Joseph Barker thus deposed: As I was a-bed with my Wife, I heard a great Jumbling below; but it being usual betwixt the Deceased and the Prisoner, we did not mind it, and it was quickly over. Being afterwards call'd up, I found the Deceased was stab'd, and the Prisoner said he did it himself.

Mr. Scot the Surgeon thus deposed: I open'd the Breast and lower Belly of the Deceased. He received the Wound betwixt the 7th and 8th Ribs, counting from above downwards; it pass'd thro' the Midriff and the Left Lobe of the Lungs to the Left Ventricle of the Heart, in which it terminated, and was the Cause of his Death.

The Prisoner thus made her Defence. I had been at work late, and went to Bed very much tir'd, and presently fell into a sound Sleep. The Deceased came up, and beat me in a violent and barbarous manner, pull'd me out of Bed, tore all my Linnen off, and then went down Stairs. He had served me so several times before, and I always used to humour him, by going down after him, and giving him good Words to coax him to Bed again; tho' indeed I was never married to him. Now I suppose that I not coming to fetch him up so soon as he expected, he was very much vex'd at it, and so stab'd himself, tho' not (I believe) with a Design to take away his own Life, but only to territy me, by making me think that he had done himself a greater Mischief than he really had: But I suppose, when he found himself wounded deeper than he intended, he pull'd off his Coat, and went towards the Cock to wash himself; but being too weak, he might fall down. I staid above a pretty while, to see if he would come up again of his own Accord; but he not coming, I went down as naked as ever I was born, to see what was the matter; and seeing him lie all along, I thought he was either in Fitts, or feign'd himself to be so. - Speak to me, Dickey, (says I) My dear Dickey speak to me, and don't lie so to frighten me: But he made no Answer. - As to what Mr. Cooper swore about my saying I had given the Deceased an unhappy Blow, he mistook my Words; for I said, that the Deceased had given me many an unhappy Blow. The Jury acquitted her of the first Indictment, and found her guilty of the second . Death .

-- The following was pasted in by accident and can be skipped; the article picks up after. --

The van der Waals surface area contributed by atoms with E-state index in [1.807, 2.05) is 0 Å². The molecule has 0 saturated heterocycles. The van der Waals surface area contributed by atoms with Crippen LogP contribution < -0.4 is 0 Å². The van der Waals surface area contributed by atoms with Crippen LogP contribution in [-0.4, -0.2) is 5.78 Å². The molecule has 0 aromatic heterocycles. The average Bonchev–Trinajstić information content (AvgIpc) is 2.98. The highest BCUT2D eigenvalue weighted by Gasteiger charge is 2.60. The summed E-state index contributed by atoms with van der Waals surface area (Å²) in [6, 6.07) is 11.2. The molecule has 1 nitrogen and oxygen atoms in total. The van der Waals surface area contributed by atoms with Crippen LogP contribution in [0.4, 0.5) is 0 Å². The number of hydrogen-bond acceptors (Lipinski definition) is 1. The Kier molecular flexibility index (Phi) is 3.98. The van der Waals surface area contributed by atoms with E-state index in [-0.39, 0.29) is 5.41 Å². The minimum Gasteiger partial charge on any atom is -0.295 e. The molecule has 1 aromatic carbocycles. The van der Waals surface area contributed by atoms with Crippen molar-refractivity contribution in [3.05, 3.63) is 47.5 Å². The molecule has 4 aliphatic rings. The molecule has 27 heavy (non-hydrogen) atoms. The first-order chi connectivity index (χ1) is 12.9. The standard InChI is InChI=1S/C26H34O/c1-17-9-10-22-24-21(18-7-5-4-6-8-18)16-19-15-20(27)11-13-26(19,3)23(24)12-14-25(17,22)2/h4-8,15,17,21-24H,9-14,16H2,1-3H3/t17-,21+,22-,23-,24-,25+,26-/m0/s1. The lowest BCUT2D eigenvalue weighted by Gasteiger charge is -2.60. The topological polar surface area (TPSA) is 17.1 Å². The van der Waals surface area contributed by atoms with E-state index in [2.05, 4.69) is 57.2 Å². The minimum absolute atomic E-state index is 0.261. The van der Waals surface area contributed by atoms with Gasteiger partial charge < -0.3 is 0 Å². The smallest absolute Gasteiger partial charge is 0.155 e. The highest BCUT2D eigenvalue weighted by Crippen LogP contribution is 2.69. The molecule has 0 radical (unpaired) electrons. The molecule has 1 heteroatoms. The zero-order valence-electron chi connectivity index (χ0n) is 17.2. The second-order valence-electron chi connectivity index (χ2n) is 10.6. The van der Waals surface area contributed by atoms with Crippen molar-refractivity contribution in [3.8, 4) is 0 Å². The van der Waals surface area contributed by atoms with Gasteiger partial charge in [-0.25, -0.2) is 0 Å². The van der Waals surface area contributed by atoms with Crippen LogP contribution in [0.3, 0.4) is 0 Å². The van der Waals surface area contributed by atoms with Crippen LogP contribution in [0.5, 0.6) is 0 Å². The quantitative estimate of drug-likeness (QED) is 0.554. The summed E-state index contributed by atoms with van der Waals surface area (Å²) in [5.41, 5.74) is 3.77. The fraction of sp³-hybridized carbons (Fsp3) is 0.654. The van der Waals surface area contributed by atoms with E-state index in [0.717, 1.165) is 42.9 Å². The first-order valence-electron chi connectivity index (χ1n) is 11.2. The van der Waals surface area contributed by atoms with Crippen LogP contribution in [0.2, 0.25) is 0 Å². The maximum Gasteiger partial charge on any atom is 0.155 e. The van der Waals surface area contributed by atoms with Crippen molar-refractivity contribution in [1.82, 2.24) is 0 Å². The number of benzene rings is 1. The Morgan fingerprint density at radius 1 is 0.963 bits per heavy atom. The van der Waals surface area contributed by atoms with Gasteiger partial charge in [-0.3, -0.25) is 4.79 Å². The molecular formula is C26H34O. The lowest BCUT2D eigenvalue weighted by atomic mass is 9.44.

John Webb , of S. Dunstan's in the West , was indicted for stealing 20 s. the Money of Stephen Davis , on the 22d of June . Rebecca Davis thus deposed: I had 20 s. in my Compter-Drawer, ty'd up in a Glove. The Prisoner came in for a Pint of Small-Beer; and soon after he was gone, I must the Money. An Acquaintance of the Prisoner inform'd me where he was. I found 8 s. 6 d. in his Stockings; and he confess'd that it was Part of the Money that he took out of my Drawer. Guilty to the Value of 10 d. Transportation .

John Howard , of S. Bride's , was indicted for stealing four Iron Linch-Pins of a Cart, the Goods of Thomas Gilmore , 9 Iron Washes, and several other Linch-Pins, the Goods of Persons unknown , on the 21st of June . Guilty Value 10 d. Transportation .

Elizabeth Wright , of S. Margaret's Westminster , was indicted for stealing a Smock val. 4 s. a Suit of Head-Cloaths val. 10 s. and four Silver Spoons val. 15 s. the Goods of Rich. Chetham , on the 15th of June . Guilty val. 4 s. 10 d. Transportation .

Margery Thackum , of S. Margaret's Westminster , was indicted for stealing a Silver-handled Knife val. 3 s. the Goods of Charlotte Burrows , and a Smock val. 4 s. and other things, the Goods of Mary Lawrence , on the 22d of June . Guilty val. 10 d. Transportation .

Emery alias Uriah Parry , of S. Margaret's Westminter , was indicted for stealing a Siver-hilted Sword val. 40 s. the Goods of Edmund Fitzgerald , in the House of Tho Lloyd , on the 17th of June . It appear'd, that on the Day of the Instalment, the Prosecutor, and some of his Friends, hired a Room to themselves in Mr. Lloyd's House, in the Old Palace-Yard . The Prisoner waited upon 'em; he being hired by Mr. Lloyd to assist in attending Company for that Day. The Prosecutor laid his Sword in the Window, and happen'd to go away without it. Some other of the Servants going to clear the Room, saw the Prisoner with that Sword in his Hand; they told him whose Sword it was, and bid him carry it to the Bar; but he assured them that he would not; for as he had found it, he'd keep it, that he had got nothing by his Master that Day, and therefore was resolved to take Care of himself. The Jury acquitted him.